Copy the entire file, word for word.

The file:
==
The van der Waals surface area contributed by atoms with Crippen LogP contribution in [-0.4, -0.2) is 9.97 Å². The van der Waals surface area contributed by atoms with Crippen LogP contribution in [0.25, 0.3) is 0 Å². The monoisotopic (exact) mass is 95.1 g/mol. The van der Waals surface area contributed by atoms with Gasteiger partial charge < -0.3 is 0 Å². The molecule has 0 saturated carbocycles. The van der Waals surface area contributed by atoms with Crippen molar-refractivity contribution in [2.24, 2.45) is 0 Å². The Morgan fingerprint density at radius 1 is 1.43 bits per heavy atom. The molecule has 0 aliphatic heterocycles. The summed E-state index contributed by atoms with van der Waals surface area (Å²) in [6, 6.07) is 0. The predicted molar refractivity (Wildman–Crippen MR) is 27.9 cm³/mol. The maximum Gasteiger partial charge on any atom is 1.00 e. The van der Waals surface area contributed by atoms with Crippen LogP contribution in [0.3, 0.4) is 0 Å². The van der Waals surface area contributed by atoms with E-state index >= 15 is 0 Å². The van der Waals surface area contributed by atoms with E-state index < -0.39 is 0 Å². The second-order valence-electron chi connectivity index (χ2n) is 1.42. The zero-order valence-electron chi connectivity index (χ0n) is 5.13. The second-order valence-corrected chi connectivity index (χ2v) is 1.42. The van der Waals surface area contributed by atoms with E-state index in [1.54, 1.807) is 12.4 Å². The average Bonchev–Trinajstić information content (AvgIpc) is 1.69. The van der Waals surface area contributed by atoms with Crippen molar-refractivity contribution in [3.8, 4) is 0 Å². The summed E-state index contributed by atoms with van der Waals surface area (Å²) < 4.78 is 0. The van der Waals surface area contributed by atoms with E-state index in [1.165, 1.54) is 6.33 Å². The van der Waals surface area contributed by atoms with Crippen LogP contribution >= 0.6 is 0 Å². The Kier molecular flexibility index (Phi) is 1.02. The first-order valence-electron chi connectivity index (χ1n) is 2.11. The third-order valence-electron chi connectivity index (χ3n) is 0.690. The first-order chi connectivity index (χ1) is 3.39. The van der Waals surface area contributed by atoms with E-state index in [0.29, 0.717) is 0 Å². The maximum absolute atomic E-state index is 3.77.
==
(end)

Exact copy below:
The van der Waals surface area contributed by atoms with Crippen LogP contribution in [-0.4, -0.2) is 9.97 Å². The van der Waals surface area contributed by atoms with Crippen LogP contribution in [0.25, 0.3) is 0 Å². The monoisotopic (exact) mass is 95.1 g/mol. The van der Waals surface area contributed by atoms with Gasteiger partial charge < -0.3 is 0 Å². The molecule has 0 saturated carbocycles. The van der Waals surface area contributed by atoms with Crippen molar-refractivity contribution in [2.24, 2.45) is 0 Å². The Morgan fingerprint density at radius 1 is 1.43 bits per heavy atom. The molecule has 0 aliphatic heterocycles. The summed E-state index contributed by atoms with van der Waals surface area (Å²) in [6, 6.07) is 0. The predicted molar refractivity (Wildman–Crippen MR) is 27.9 cm³/mol. The maximum Gasteiger partial charge on any atom is 1.00 e. The van der Waals surface area contributed by atoms with Crippen LogP contribution in [0.3, 0.4) is 0 Å². The van der Waals surface area contributed by atoms with E-state index >= 15 is 0 Å². The van der Waals surface area contributed by atoms with E-state index < -0.39 is 0 Å². The second-order valence-electron chi connectivity index (χ2n) is 1.42. The zero-order valence-electron chi connectivity index (χ0n) is 5.13. The second-order valence-corrected chi connectivity index (χ2v) is 1.42. The van der Waals surface area contributed by atoms with E-state index in [1.54, 1.807) is 12.4 Å². The average Bonchev–Trinajstić information content (AvgIpc) is 1.69. The van der Waals surface area contributed by atoms with Crippen molar-refractivity contribution in [3.8, 4) is 0 Å². The summed E-state index contributed by atoms with van der Waals surface area (Å²) < 4.78 is 0. The van der Waals surface area contributed by atoms with E-state index in [1.165, 1.54) is 6.33 Å². The van der Waals surface area contributed by atoms with Crippen LogP contribution >= 0.6 is 0 Å². The Kier molecular flexibility index (Phi) is 1.02. The first-order valence-electron chi connectivity index (χ1n) is 2.11. The third-order valence-electron chi connectivity index (χ3n) is 0.690. The first-order chi connectivity index (χ1) is 3.39. The van der Waals surface area contributed by atoms with E-state index in [0.29, 0.717) is 0 Å². The maximum absolute atomic E-state index is 3.77.